[Turkey] “Prosecutors looking for ways to contact whistleblower,” Today’s Zaman, November 3, 2009.
Prosecutors conducting a probe into a clandestine group known as Ergenekon are searching for a way to reach a military officer who mailed the original copy of a military plot against the ruling party to an İstanbul prosecutor. The plot is aimed at undermining the power of the Justice and Development Party (AK Party) and the faith-based Gülen movement.
[UK] Lakhani, Nina, “NHS is paying millions to gag whistleblowers,” The Independent, November 1, 2009.
NHS whistleblowers are routinely gagged in order to cover up dangerous and even dishonest practices that could attract bad publicity and damage a hospital’s reputation. Some local NHS bodies are spending millions of taxpayers’ money to pay off and silence whistleblowers with “super gags” to stop them going public with patient safety incidents. Experts warn that patients’ lives are being endangered by the use of intimidatory tactics to force out whistleblowers and deter other professionals from coming forward. Click here to read more.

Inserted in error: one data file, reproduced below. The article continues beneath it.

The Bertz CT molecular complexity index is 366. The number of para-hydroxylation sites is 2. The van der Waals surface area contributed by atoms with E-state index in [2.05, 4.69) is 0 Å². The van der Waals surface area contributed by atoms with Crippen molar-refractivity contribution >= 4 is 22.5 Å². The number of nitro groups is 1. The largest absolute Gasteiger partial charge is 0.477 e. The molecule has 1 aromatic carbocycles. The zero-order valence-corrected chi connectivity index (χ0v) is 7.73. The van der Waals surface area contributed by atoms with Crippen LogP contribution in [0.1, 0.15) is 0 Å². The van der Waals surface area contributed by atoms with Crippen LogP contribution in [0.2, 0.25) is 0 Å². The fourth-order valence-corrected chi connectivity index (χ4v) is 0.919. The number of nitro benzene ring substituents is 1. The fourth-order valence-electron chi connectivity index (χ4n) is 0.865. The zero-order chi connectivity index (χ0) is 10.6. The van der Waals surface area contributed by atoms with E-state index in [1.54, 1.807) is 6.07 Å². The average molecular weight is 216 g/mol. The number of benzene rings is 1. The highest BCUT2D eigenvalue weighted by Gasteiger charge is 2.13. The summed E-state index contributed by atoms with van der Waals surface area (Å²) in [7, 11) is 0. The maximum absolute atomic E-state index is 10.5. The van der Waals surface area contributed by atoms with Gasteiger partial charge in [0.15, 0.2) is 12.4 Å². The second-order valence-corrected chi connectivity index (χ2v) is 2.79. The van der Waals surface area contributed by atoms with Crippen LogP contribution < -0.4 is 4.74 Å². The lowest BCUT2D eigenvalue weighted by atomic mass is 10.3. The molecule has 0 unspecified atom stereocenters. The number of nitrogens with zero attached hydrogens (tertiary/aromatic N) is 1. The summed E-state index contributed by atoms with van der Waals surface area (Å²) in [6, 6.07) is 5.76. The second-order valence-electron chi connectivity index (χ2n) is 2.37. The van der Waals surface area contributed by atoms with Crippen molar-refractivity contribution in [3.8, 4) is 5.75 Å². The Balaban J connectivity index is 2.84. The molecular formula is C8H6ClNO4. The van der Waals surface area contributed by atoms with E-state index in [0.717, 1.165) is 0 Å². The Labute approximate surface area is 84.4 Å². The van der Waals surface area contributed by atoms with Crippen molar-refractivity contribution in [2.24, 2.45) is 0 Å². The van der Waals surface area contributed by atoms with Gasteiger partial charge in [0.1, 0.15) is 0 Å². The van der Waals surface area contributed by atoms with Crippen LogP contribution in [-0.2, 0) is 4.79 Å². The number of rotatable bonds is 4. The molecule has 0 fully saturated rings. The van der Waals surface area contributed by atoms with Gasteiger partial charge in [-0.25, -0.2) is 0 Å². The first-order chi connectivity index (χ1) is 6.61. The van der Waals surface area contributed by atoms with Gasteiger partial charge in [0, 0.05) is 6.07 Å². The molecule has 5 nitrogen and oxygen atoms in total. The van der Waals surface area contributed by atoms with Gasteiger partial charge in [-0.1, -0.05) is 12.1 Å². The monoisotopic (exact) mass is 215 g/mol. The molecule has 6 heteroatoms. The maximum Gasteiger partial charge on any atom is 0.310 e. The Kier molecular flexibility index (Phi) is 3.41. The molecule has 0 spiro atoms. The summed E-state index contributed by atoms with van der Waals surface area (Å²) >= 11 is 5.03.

[Canada] Brewster, Murray, “Feds refuse legal funding to whistleblower diplomat,” The Canadian Press, October 26, 2009.
The Harper government is refusing to pay the legal bills of a federal official whose warnings of possible torture in Afghan jails sparked a political storm, The Canadian Press has learned. The Foreign Affairs Department gave preliminary approval to Richard Colvin’s request to use an independent lawyer in September. But it now says it won’t pay the first set of bills until his lawyer discloses to the Justice Department who she has been talking with in relation to the case – something that could be a breach of ethical rules.